Time to Reflect

Just over a month has passed since Ole Miss saw its season come to an end at the hands of La Salle in the second round of the NCAA tournament. Andy Kennedy hasn't stopped working.

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With the spring signing period well under way, many of the weeks since his team departed Kansas City, Mo., have been spent on the road, recruiting. Ole Miss has one open scholarship to fill, made available by the dismissal of Jason Carter in December.

Of course, Kennedy and staff are steadily working towards the 2014 class, too. Prior to last year, the NCAA didn't allow coaches to evaluate prospects in April. The rules were changed, however, and Kennedy has kept busy ever since.

"As soon as we finish with our season, it's a six-month grind," Kennedy said. "As soon as you're done, you immediately turn your attention to recruiting. When I say immediately, I mean literally the very next day.

"We've jumped full into recruiting in the month of April. We've been traveling around, not only for the spring signing period, but also the NCAA gave us back (the ability) to go out in an evaluation process and see kids for the class of 2014 and beyond. So, we're scrambling around a little bit in recruiting. We have a scholarship available now, in lieu of some personnel issues that happened during the season, and we may have multiples. And then, obviously, we're setting the table for the class of 2014 and beyond."

Last season, the seventh for Kennedy at Ole Miss, was a banner year. The Rebels finished 27-9, won an SEC tournament championship and reached the NCAA tournament for the first time since 2002. They beat Wisconsin in the first round.

Andy Kennedy
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As Ole Miss made its run in Nashville, Tenn., site of the SEC tournament, and on into Kansas City, Kennedy rarely, if ever, drew attention to himself.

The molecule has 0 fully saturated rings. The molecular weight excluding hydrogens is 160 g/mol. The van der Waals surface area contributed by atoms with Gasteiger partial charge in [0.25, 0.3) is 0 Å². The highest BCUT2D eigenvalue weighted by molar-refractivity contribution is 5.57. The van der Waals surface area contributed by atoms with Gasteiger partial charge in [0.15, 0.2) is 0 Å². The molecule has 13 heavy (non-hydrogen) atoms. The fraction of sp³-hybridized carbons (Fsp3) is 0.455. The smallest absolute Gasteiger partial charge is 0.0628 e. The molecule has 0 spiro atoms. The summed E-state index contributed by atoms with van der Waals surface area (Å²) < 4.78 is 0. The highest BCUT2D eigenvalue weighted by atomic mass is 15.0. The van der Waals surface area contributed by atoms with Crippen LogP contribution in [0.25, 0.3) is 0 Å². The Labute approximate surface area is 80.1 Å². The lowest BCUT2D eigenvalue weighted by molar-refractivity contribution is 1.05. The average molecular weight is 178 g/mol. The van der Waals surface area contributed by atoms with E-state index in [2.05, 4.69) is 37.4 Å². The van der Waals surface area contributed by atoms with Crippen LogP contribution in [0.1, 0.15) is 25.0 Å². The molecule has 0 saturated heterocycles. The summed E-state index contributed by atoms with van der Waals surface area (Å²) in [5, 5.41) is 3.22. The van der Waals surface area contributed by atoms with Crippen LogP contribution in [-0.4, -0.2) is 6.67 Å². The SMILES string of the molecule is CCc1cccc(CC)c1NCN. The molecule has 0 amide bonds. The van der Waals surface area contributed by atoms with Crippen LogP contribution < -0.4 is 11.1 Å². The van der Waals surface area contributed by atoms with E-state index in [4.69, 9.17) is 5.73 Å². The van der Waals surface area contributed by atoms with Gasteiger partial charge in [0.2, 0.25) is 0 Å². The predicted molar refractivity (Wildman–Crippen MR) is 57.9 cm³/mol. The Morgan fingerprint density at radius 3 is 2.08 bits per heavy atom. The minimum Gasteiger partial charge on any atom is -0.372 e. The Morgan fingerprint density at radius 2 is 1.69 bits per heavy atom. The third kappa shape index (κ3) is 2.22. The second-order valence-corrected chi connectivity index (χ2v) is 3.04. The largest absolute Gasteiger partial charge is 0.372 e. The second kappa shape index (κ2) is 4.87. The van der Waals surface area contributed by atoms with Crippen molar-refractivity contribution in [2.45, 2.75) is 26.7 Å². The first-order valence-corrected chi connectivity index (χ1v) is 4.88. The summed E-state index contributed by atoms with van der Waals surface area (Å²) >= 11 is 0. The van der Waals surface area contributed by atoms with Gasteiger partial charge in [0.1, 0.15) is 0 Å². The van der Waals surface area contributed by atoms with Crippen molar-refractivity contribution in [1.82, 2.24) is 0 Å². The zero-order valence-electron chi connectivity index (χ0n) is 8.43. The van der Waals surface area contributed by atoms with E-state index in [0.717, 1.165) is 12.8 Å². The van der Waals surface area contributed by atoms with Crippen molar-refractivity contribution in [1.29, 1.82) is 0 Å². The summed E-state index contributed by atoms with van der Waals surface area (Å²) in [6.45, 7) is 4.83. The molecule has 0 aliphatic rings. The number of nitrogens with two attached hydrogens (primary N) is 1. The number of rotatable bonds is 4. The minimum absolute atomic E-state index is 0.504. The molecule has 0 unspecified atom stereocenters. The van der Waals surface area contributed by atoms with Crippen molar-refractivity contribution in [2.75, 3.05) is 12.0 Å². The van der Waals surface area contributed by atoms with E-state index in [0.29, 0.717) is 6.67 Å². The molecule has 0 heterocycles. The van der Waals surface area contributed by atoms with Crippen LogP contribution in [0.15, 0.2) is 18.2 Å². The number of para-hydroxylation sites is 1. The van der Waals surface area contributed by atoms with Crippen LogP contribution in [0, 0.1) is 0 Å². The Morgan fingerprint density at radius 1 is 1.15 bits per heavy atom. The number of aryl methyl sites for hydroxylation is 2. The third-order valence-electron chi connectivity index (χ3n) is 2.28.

But for the winningest coach in Ole Miss history, breaking through to the Big Dance for the first time as Rebel head coach had to be rewarding, no?

"I knew at the end of the season that we were playing good basketball," he said. "Statistically, if I were to read you some stats, it'd be shocking to you. We weren't playing our most efficient basketball, and you're talking about a team that led the SEC in scoring for the first time in school history with just under 80 per game. We were scoring in the mid-60s (at the end of the year), but what we were doing is we were playing determined.

"Our approach was never better; everybody was locked in. We were still dealing with our own personnel issues. Obviously losing Jarvis in the second half of the Missouri game and not having him for the remainder of the (SEC) tournament, and then getting him back for a very good Wisconsin team ... there were issues that we had to work through continuously even when we were winning basketball games at a pretty efficient rate. I was just proud of the fact that our guys were locked in and that their determination was such that they willed us to an SEC championship and an opportunity to advance in the NCAA tournament."

Fair enough.

Marshall Henderson was instrumental in the team's success, leading the SEC in scoring with 20.1 points per game. But the rising senior was known as much for his prolific scoring ability as his flamboyant antics towards opposing players and fans.